Binod P.G is a senior staff engineer at Sun Microsystems, where he work as the architect of the GlassFish Communication Server (http://sailfin.dev.java.net). Binod has vast experience in Java EE, distributed enterprise computing and telecommunication both in legacy platforms like Mainframes and also in Unix/Linux and Microsoft. He has been researching on convergence of different communication technologies with enterprise distributed computing for the last few years. Binod has posted 2 posts at DZone. View Full User Profile

SailFin CAFE Fundamentals: CommunicationBeans and Agents

01.22.2010
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SIP Servlets provide a server side Java abstraction to SIP protocol and it is based on familiar servlet model. This enables an application developer to use Java servlet programming to write Converged applications. What exactly is the meaning of "converged applications"? SIP Servlet Specification explains this as follows

"While the SIP Servlet API can certainly be implemented independently of the HTTP Servlet API, it is expected that many interesting services will combine multiple modes of communication, for example, telephony, Web, email, instant messaging and other server side components like Web services and other Java EE interfaces."
SIP Servlet specification defines SIP Application Session, which is a session that holds child protocol sessions (Http Session and Sip Sessions). The lifecycle of this Application Session is defined by the application itself. Thus it provides a flexible mechanism to share data between HTTP and SIP Sessions on an application defined scope. SIP Servlets also enable Java EE components to compose and send SIP requests as per RFC 3261.

SIP Servlets is one step in the right direction. I.e it provides a way to write applications that mixes SIP with other Java EE technologies. However, this forces application developer to learn SIP protocol. That would take the developer to the SIP RFC hell. Take a look at this RFC to list SIP RFCs and imagine an average web developer starting to write SIP applications.

H2G2. Dont Panic!

With that introduction, lets see how does SailFin CAFE simplifies the SIP application development.

Communication Beans

SailFin CAFE provides what is called "Communication Beans". Essentially they are stateless POJOs that are annotated appropriately. The main difference is that, the bean handles the SIP protocol (and many other telco industry specifications from OMA, 3GPP and IETF) by default and thus hides it from the developer. The developer can then write his logic to modify the behavior of Communication Beans. This is done from the perspective of modifying the behavior of "communication" it is handling rather than SIP protocol itself. By default the CommunicationBean will act as a simple B2bUA. Take a look at this 2-party call and this instant messaging examples for details.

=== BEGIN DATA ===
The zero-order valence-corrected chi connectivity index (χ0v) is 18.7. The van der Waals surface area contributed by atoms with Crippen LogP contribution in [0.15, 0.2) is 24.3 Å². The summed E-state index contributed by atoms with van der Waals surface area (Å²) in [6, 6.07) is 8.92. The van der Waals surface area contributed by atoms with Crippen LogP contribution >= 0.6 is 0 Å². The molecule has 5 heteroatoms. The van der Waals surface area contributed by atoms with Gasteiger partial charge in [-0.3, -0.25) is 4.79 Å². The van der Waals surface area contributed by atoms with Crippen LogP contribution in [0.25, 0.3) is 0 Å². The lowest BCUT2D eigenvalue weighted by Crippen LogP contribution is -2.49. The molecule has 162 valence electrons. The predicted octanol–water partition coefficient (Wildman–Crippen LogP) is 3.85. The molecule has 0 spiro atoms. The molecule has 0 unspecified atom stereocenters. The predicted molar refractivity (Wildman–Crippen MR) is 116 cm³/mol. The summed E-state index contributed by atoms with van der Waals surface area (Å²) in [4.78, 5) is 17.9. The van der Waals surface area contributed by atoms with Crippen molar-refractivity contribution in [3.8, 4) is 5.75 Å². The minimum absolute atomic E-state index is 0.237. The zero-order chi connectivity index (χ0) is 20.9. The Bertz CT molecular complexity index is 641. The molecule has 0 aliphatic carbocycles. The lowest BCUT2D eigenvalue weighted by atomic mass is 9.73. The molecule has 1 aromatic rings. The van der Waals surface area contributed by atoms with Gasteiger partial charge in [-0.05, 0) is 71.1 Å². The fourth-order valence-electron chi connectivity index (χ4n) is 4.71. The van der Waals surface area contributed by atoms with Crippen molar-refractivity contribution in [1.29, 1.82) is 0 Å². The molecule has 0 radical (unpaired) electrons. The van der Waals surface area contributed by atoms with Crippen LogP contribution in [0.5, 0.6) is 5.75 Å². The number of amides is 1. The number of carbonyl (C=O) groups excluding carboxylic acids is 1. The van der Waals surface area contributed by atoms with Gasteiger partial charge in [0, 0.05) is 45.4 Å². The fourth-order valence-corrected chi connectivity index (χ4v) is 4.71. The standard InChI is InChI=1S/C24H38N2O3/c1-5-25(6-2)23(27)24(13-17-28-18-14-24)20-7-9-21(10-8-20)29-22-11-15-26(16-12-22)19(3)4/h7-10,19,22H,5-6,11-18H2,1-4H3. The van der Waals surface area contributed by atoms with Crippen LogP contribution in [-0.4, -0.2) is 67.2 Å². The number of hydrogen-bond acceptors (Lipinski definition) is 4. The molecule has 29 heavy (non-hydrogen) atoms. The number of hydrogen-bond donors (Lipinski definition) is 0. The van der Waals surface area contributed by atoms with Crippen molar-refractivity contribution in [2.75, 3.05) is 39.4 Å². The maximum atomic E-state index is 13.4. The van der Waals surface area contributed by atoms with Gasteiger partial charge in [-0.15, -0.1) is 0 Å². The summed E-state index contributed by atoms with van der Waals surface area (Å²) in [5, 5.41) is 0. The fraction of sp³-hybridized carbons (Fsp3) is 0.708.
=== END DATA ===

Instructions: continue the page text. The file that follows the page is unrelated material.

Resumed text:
A CommunicationBean can contain annotated methods to handle different events in the Communication. Take a look at this example, which creates a Conference from the incoming call. Effectively this converts the incoming two party call to a conference. Under the hood, CAFE would use a JSR 309 resource adapter to create the media mixer with a media server and do the necessary SDP negotiation. Whenever each event (annotated method) gets executed, the injected CommunicationContext would provide the relevent objects to the CommunicationBean implementation. Such objects are the Communication Object, The participant which invoked the event, Instance of Message (for example a DtmfSignal or TextMessage). etc.

Convergence in CAFE and Agents.

A CommunicationSession object is injected into HTTP Servlets and CommunicationBeans (When we have Java EE 6 based SIP Servlet containers, this would also work on all kind of Java EE artifacts. Thanks to JCDI). An application can use this object to create any kind of Communication. Different entities in a communication (eg: Communication, Participant, RegistrationProcedure) etc have different lifecycles and there might be different events happening pertaining to these entities. A converged application might need to execute logic based on such events. For example, in a music player application, when the communication gets "established", the application might want to play a music. Similarly, in a conference application, when the host of the communication "joins" the conference, recording might be activated. Obviously these events will be invoked in the CommunicationBean. But then how will application write their logic linking all these events?

To handle with this, CAFE provides the ability to attach "Agent" objects for different Communication artifacts. An "Agent" is an application defined object that contains data and logic specific to the application. An Agent can be Attached to a Communication or a Participant (or the same Agent can be attached to both). Now, application invoke the Agent to perform the application specific logic whenever the event occurs. Given Communication artifacts are accessible both from Web Application and from the CommunicationBean, the Agent facilitate Converged application development in an organized way.

A music player example application is checked in here, which uses most of the functionalities mentioned in this blog. Post any questions you may have of dev@sailfin.dev.java.net. Or follow SailFin on twitter at http://www.twitter.com/sailfincs.

From http://weblogs.java.net/blog/binod

Published at DZone with permission of its author, Binod Pg.

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